The Perfect Storm of Porn Addiction - The Crucible Project

 

The calm before the storm. That was the half-hour after supper on most weekdays in the home in which I grew up. Despite my mother’s daily pleas as my father left for work in the morning, Dad did not come straight home after work to have supper with his family. Instead, more often than not, he opted to meet up with his buddies at one of his favorite watering holes. Invariably, he would stay at least one or two beers too long.

 

Mom and I were left to eat supper alone. There was very little conversation. Even when the elephant wasn’t in the room, we wouldn’t talk about it. I would eat, then retreat to my room to quickly do my homework while it was quiet enough to concentrate. Before long, Dad would come stumbling in the back door and the fireworks would begin. Yelling. Cursing. Blaming. Shaming. Outrageous accusations aimed at Mom and me. Explosions inherent in living with a raging alcoholic.

 

In my early teens, when I was old enough to be out after dark, I discovered the perfect escape from the hell that was my home life. Four blocks from our house was a drive-in theater. When Dad came home drunk I would leave the house, walk over to the theater, climb the back fence and watch movies. It didn’t matter that there was no sound. Most of the movies that played there were low-budget flicks with no real plot line to follow. But there was nudity. Lots of nudity.

 

I soon found myself at the drive-in, peering over the fence, even on those rare occasions that Dad came home sober. I began checking my watch when an especially titillating scene came on. (Sorry, but that’s the most appropriate adjective.) I knew that if those girls on the screen were in the shower at 8:17 on Friday night they would be there Saturday night, Sunday night, Monday night, and every night until new movies appeared.

 

That was the beginning of my porn addiction.

 

Strengthening its hold on me was the story I told myself that I deserved a little pleasure in my life. With all the anger, sadness, and loneliness inherent in living in an alcoholic environment I convinced myself that I deserved a break from the chaos. So even though I knew in my heart that what I was doing was wrong, I gave myself a pass. Surely God would understand. And if He didn’t, well … it was His fault anyway for giving me a dad who was a drunk.

 

Seeing up close and personal the ravaging effects of alcohol, I told myself over and over that I would never be like my dad. I determined at an early age that I would never drink. To this day, I toast newlyweds with my glass of water. But in my adult life, as my own addiction progressed, I came to realize that I was very much like my father. We both had an escape. We both withdrew there when life became difficult. We both justified doing what we did. We just had different addictions.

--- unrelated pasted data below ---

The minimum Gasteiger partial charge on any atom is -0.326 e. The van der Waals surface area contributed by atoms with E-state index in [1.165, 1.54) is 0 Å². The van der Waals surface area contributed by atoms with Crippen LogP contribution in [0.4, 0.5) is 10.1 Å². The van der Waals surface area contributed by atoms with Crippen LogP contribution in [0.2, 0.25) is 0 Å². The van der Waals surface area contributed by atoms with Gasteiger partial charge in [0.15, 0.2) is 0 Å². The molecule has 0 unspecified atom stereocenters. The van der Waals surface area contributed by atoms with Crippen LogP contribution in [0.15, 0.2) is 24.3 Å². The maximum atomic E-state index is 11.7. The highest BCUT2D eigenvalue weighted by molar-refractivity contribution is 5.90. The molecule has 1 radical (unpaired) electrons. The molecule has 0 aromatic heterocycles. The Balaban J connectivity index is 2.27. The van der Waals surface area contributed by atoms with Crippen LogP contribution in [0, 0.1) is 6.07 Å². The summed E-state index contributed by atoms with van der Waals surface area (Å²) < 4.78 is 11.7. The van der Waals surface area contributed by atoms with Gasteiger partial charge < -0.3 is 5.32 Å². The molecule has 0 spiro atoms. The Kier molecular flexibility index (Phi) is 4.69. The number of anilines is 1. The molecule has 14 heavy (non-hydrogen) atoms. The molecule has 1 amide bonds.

I’ve done a lot of introspection and study as I’ve continued to wrestle with this demon in my adult life. It both comforts and saddens me that I am not alone in my struggle. In my Finding Father’s Love ministry I’ve been privy to countless stories from men with the same struggle. Many experts in the field of psychology have concluded that, in our culture, porn addiction has reached epidemic proportions.

 

It is said that 70 percent of men in our country have admitted to looking at online porn. That is a very telling statistic. It tells me that 30 percent of men are liars. We can’t escape it. We no longer have to look for it, it’s looking for us.

 

But as alluring as it can be, I contend that, for most men — me included — the driving force behind porn is not an obsession or even a fascination with sex. It’s fear.

 

There are three fears in particular that more of us men experience than we would like to admit. Fears that often lurk so deep that we can’t even see them. Yet fears that are often so powerful they propel us to seek escape. The unholy trinity of fears?

  • fear of rejection,
  • the fear of failure, and
  • the fear of intimacy.

 

While each of those fears on their own can cause enough damage to us and our relationships, the three of them together can prove devastating. And those three fears, when we hide, deny, and repress them, create the perfect storm when it comes to porn addiction. Porn, at least temporarily, relieves each of these fears.

 

  • You see, we don’t need to fear rejection from women on a website. The women in porn will never reject us. They will always say yes. They will always be ready for us. And they’re only a click away.
  • We don’t need to fear failure in fantasy world of porn. We will never have to worry about not measuring up. The women of porn will be happy with whatever we give them. They are always eager to please and be pleased.